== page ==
Subjects included petrophysical facies classifications using neural networks, the use of clustering techiniques to define chemofacies and the application of decision trees to determine failure modes.
In addition to all the technical talks, there were also some great sessions focussing on sustanability and a DEG special session on the environmental impact of the oil and gas industry. Discussions were centered about how geology will remain key in the transition to a more carbon neutral society with the increasing importance of practices such as carbon cap and storage and geothermal energy. Consensus was that we need to stop thinking of ourselves as the bad guys and to start realising the potential that we have as an industry to help with the climate change challenges that lie ahead. This will also be crucial in continuing to attract bright and ambitious talent to the oil industry in order to help us adapt to the digital transformation culture and the ‘big crew change’ that we see on the horizon.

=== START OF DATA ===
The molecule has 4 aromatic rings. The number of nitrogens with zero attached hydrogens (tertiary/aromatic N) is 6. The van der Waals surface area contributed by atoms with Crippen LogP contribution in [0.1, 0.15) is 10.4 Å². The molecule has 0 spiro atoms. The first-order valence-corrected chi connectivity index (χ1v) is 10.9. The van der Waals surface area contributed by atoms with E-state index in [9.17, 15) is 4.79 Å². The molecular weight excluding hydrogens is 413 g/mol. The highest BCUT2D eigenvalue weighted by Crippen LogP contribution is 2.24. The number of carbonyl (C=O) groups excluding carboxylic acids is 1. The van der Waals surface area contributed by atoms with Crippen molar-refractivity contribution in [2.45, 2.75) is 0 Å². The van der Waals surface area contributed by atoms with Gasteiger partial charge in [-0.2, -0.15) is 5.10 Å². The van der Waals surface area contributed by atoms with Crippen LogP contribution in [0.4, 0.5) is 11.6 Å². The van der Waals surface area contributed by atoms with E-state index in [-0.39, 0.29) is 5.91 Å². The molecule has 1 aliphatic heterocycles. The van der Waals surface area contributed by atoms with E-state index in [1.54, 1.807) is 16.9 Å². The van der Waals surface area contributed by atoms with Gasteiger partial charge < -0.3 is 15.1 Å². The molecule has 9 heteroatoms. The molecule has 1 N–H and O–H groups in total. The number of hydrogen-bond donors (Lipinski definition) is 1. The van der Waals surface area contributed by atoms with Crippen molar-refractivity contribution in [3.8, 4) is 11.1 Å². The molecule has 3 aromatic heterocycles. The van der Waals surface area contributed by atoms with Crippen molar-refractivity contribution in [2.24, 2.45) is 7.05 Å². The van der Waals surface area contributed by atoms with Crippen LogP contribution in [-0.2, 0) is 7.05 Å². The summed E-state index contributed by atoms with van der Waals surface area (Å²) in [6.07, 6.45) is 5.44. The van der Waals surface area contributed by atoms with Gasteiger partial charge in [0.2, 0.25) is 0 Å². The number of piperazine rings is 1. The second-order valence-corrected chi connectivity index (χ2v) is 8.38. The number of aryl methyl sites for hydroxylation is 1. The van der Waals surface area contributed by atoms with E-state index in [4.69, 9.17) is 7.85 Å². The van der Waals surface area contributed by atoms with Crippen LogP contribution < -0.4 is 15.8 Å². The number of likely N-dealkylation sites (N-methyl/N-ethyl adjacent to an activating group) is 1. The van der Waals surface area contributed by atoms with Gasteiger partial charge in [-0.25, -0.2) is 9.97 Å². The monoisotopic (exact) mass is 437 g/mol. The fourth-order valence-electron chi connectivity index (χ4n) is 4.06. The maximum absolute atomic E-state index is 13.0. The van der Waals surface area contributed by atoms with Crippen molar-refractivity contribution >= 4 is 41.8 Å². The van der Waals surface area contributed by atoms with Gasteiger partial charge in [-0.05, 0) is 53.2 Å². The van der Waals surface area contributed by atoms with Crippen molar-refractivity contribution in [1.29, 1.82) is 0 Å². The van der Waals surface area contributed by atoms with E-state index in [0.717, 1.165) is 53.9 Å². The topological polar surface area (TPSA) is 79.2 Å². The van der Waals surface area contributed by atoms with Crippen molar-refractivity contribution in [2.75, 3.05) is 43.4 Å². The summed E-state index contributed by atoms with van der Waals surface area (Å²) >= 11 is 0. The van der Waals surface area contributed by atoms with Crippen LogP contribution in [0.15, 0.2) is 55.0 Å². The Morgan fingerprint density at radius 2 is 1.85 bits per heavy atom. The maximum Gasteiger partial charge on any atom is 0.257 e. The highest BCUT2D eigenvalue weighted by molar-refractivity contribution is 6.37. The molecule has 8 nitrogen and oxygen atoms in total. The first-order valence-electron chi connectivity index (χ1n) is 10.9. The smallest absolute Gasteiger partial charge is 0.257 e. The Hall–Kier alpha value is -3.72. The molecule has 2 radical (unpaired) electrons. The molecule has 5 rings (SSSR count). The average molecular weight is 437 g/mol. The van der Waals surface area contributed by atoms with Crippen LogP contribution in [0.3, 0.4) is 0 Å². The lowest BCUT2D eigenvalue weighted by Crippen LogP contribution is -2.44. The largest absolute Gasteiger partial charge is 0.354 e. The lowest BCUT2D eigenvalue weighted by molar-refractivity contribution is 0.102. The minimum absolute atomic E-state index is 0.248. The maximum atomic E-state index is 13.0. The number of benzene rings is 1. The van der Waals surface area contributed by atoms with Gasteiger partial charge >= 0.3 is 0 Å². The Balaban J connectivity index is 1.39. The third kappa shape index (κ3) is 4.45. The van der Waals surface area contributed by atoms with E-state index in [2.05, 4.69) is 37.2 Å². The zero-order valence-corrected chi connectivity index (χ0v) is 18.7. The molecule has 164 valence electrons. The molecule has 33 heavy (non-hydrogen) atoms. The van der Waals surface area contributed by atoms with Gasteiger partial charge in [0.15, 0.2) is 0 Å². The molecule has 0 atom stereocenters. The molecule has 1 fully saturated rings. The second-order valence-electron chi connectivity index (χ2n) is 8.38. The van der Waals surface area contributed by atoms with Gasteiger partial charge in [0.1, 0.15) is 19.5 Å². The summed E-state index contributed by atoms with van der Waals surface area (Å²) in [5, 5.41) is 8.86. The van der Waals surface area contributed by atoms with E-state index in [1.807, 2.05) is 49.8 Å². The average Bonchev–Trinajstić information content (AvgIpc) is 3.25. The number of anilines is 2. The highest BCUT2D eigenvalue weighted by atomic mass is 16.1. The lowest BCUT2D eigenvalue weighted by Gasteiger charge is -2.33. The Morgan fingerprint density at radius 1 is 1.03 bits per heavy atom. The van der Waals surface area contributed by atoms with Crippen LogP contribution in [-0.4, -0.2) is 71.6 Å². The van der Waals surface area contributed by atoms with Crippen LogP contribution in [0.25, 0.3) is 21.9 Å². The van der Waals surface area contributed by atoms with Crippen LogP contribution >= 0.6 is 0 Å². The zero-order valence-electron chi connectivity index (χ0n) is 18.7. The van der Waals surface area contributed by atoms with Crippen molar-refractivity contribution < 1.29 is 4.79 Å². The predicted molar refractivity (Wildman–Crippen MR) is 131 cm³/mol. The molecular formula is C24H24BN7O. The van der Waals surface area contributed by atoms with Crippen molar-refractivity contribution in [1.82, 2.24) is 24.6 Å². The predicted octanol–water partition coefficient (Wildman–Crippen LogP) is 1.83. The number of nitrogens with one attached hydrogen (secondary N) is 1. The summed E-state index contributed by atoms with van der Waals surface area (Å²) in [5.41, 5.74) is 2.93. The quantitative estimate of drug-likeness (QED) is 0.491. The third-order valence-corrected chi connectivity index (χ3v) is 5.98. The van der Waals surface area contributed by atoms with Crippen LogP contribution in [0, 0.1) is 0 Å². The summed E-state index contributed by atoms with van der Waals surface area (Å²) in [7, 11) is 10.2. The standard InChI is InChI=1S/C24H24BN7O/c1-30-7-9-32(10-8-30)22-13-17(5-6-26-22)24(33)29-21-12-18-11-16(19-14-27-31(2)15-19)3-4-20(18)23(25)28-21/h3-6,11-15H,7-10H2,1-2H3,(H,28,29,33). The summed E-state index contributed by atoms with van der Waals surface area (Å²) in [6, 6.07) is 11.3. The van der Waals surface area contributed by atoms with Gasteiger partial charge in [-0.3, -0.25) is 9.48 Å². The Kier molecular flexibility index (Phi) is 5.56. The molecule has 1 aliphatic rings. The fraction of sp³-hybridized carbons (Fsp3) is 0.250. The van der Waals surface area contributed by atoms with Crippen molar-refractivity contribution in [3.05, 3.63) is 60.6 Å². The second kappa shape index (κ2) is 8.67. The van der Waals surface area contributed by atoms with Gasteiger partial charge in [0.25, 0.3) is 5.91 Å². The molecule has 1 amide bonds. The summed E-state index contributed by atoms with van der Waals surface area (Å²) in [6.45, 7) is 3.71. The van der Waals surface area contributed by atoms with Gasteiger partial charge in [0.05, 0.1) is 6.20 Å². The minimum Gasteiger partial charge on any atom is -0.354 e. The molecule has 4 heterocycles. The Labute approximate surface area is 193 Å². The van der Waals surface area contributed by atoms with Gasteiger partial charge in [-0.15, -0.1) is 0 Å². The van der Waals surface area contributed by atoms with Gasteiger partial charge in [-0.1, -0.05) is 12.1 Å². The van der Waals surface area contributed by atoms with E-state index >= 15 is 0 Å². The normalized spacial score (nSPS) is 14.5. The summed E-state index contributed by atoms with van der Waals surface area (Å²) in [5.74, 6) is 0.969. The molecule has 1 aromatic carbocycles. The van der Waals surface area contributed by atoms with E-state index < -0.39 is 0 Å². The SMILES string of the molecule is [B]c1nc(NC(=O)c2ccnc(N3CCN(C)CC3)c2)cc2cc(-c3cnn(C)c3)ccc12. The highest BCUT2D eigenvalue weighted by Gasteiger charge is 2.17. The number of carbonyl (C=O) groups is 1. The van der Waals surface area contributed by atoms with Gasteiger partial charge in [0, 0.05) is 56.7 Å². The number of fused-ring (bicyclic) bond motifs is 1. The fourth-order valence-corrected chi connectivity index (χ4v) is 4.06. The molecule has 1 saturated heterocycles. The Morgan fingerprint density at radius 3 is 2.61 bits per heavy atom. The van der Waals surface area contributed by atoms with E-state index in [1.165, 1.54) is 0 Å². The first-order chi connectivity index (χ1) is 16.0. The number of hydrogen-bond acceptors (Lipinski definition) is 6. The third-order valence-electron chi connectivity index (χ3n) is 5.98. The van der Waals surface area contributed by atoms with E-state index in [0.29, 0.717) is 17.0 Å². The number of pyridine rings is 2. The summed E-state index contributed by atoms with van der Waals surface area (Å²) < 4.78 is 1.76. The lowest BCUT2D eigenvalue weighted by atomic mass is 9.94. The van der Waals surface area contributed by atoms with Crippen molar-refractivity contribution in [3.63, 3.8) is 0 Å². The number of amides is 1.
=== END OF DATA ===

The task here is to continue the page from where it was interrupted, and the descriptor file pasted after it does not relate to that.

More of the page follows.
Unfortunately Tuesday was also the last day of the conference for us as we had to head back to Houston for a last minute meeting before catching our flight home. All in all Lorin and I had a great trip gathering lots of feedback, meeting lots of new faces and are looking forward to heading back to AAPG next year, in Houston.
Next week Lorin will be writing an article all about our week in the Start-up area of this year’s EAGE Annual in London.
Petryx Ltd have partnered with Getech Plc, allowing customers in the Oil & Gas industry to view Petryx Database coverage alongside Getech data products. Covering every major continental mass in the world, the Petryx Database offers hinterland data essential to data-driven source-to-sink interpretations.